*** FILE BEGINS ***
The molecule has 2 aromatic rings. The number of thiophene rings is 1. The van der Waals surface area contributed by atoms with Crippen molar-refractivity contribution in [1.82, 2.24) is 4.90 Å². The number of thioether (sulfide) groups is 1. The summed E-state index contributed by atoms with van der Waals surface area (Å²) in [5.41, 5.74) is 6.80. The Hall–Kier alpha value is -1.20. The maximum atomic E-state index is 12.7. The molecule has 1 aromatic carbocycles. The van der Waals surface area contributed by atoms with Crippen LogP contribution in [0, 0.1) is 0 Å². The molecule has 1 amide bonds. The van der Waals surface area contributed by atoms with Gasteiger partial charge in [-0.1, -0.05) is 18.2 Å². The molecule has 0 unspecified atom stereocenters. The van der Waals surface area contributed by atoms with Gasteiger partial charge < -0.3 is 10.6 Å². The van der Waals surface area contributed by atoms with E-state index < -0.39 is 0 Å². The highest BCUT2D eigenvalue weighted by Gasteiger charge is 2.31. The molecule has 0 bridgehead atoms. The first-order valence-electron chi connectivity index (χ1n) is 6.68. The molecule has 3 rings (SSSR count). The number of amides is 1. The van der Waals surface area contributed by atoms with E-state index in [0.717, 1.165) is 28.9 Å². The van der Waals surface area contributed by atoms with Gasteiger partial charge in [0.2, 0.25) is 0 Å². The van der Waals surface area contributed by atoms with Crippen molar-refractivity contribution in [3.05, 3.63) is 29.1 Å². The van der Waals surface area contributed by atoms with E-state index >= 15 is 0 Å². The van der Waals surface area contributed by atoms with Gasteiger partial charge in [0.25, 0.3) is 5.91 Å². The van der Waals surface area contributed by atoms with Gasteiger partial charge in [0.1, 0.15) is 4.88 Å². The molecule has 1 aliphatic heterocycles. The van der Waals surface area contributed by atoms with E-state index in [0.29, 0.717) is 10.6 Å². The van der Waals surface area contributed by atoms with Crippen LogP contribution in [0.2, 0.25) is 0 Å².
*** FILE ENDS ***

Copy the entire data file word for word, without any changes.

The molecule has 2 aromatic rings. The number of thiophene rings is 1. The van der Waals surface area contributed by atoms with Crippen molar-refractivity contribution in [1.82, 2.24) is 4.90 Å². The number of thioether (sulfide) groups is 1. The summed E-state index contributed by atoms with van der Waals surface area (Å²) in [5.41, 5.74) is 6.80. The Hall–Kier alpha value is -1.20. The maximum atomic E-state index is 12.7. The molecule has 1 aromatic carbocycles. The van der Waals surface area contributed by atoms with Crippen LogP contribution in [0, 0.1) is 0 Å². The molecule has 1 amide bonds. The van der Waals surface area contributed by atoms with Gasteiger partial charge in [-0.1, -0.05) is 18.2 Å². The molecule has 0 unspecified atom stereocenters. The van der Waals surface area contributed by atoms with Gasteiger partial charge < -0.3 is 10.6 Å². The van der Waals surface area contributed by atoms with E-state index < -0.39 is 0 Å². The highest BCUT2D eigenvalue weighted by Gasteiger charge is 2.31. The molecule has 0 bridgehead atoms. The first-order valence-electron chi connectivity index (χ1n) is 6.68. The molecule has 3 rings (SSSR count). The number of amides is 1. The van der Waals surface area contributed by atoms with E-state index in [0.717, 1.165) is 28.9 Å². The van der Waals surface area contributed by atoms with Gasteiger partial charge in [0.2, 0.25) is 0 Å². The van der Waals surface area contributed by atoms with Crippen molar-refractivity contribution in [3.05, 3.63) is 29.1 Å². The van der Waals surface area contributed by atoms with E-state index >= 15 is 0 Å². The van der Waals surface area contributed by atoms with Gasteiger partial charge in [0.25, 0.3) is 5.91 Å². The van der Waals surface area contributed by atoms with Gasteiger partial charge in [0.1, 0.15) is 4.88 Å². The molecule has 1 aliphatic heterocycles. The van der Waals surface area contributed by atoms with E-state index in [0.29, 0.717) is 10.6 Å². The van der Waals surface area contributed by atoms with Crippen LogP contribution in [0.2, 0.25) is 0 Å².